Ghomeshi's lawyer faced unfair criticism: Presser
Toronto criminal lawyer Jill Presser tells ET Canada that Marie Henein, the lawyer who defended former broadcaster Jian Ghomeshi on sexual assault and choking charges, faced unfair criticism because she’s a woman who is “unapologetically” effective in the courtroom.
“She’s been treated as something of an oddity,” says Presser, who’s known Henein for more than 20 years. “And it is disappointing that, in this day and age, a woman who’s unapologetically strong and powerful and effective in the courtroom is a figure who draws so much attention.”
During the high-profile trial in February, Henein defended Ghomeshi, former host of the CBC radio program Q, on four charges of sexual assault and one charge of overcoming resistance to choking. On March 24, a judge found Ghomeshi not guilty on all charges.
The charges against Ghomeshi relate to accusations from three women who alleged they took place from 2002 to 2003. The identities of two of the complainants are protected under a publication ban. Actress and air force captain Lucy DeCouture went to court to get the ban lifted for her.
Leading up to the trial, media coverage focused on Heinen’s reputation as a cutthroat defence lawyer — and as a fashionista.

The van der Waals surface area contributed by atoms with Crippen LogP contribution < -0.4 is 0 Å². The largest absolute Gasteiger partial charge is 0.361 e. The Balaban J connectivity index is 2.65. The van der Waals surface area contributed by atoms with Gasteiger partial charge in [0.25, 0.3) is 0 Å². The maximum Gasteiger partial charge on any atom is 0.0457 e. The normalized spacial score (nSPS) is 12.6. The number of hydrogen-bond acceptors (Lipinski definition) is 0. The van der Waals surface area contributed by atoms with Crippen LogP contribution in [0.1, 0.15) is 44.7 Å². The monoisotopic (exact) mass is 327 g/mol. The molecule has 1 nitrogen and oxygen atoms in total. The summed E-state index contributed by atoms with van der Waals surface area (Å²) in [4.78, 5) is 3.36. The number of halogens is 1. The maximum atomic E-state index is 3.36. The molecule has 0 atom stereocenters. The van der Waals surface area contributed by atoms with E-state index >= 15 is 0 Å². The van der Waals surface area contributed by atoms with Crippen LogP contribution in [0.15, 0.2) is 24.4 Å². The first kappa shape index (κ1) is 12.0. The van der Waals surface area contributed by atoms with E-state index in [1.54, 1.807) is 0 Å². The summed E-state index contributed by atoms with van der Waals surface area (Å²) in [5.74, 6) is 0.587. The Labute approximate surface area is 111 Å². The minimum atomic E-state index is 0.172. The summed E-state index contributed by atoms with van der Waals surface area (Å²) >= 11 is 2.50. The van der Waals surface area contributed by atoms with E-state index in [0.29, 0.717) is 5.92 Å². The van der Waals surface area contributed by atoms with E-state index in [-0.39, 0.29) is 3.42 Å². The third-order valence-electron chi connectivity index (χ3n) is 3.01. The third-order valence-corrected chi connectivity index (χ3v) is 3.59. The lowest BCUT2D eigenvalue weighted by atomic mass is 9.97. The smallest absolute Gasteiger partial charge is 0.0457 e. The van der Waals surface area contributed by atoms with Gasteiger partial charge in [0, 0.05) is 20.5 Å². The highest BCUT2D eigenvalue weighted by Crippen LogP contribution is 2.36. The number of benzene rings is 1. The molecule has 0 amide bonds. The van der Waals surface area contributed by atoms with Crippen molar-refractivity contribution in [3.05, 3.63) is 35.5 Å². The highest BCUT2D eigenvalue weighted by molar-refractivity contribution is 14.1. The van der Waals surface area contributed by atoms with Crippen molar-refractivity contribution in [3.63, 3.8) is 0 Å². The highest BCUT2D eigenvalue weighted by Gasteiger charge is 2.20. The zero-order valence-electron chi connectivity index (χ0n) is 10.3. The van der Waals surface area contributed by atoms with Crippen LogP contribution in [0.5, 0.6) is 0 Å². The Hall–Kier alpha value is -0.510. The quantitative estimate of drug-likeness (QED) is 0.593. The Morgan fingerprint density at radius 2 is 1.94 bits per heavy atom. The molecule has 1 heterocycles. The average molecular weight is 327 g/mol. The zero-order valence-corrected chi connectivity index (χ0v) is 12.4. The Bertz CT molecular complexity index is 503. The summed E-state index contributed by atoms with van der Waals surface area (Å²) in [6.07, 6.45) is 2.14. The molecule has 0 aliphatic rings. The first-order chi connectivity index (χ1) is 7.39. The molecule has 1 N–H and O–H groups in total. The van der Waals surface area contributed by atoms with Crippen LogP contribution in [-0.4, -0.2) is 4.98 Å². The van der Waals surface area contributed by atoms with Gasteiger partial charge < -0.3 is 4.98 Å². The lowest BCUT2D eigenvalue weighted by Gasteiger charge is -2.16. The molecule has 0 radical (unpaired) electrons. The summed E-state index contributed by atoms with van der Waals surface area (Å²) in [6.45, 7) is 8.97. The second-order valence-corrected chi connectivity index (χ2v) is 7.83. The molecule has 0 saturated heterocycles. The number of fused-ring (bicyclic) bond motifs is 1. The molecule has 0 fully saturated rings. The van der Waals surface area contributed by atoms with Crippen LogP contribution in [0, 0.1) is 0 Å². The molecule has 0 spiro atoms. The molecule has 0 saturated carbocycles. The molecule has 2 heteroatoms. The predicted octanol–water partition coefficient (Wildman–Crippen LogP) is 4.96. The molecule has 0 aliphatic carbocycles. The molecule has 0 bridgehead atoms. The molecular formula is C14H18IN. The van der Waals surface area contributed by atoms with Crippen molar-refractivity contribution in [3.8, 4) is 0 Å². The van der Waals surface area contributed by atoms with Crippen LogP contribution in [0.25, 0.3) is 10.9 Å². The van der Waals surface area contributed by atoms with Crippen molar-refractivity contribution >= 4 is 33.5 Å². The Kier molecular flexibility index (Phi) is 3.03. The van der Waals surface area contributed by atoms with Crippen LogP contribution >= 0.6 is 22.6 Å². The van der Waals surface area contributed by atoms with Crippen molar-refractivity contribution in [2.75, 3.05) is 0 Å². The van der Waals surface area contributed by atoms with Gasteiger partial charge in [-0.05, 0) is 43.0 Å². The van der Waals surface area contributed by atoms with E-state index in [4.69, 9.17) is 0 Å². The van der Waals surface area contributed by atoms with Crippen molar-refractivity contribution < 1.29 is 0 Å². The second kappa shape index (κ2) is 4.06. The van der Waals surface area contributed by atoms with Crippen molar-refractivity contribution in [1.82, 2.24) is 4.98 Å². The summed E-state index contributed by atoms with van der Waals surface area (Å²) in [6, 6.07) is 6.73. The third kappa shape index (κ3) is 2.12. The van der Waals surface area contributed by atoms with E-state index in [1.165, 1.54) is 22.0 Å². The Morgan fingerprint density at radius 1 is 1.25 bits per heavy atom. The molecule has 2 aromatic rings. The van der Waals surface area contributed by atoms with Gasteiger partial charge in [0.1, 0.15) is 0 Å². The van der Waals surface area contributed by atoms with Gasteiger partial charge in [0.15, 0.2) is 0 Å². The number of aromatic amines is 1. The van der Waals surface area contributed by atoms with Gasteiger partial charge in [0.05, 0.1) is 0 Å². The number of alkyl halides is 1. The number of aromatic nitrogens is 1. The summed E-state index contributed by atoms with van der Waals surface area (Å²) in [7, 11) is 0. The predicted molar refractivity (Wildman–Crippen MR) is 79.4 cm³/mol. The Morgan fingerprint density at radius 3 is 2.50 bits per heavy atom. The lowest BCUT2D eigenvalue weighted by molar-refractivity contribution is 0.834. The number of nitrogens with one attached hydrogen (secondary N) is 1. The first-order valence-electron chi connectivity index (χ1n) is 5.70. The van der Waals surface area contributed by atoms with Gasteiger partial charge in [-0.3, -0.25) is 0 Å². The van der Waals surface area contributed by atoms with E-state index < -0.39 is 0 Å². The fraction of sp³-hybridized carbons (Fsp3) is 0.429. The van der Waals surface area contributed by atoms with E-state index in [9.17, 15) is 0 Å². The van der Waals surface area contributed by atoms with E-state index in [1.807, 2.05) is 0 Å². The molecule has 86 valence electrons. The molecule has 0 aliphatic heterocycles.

“A woman should be able to be both brilliant . . . and hot,” Presser says.
During the trial, Henein grilled the three complainants, challenging their credibility, but did not ask them about the alleged assault. The defence produced evidence showing that the first two complainants contacted Ghomeshi after the alleged assaults.
Henein faced unfair criticism on social media for her tactics and cross-examination, Presser says.
“We would never accuse a man lawyer cross-examining a man witness or complainant of being a gender traitor,” Presser says. “Why should a woman be considered a gender traitor because she’s cross-examining another woman?”
In the interview, she says Henein has been supportive of other women throughout her career, including Presser herself, who met Henein back in 1994 when Presser was articling.
“Marie was already a lawyer at the time so she could give a little guidance and insight," she says.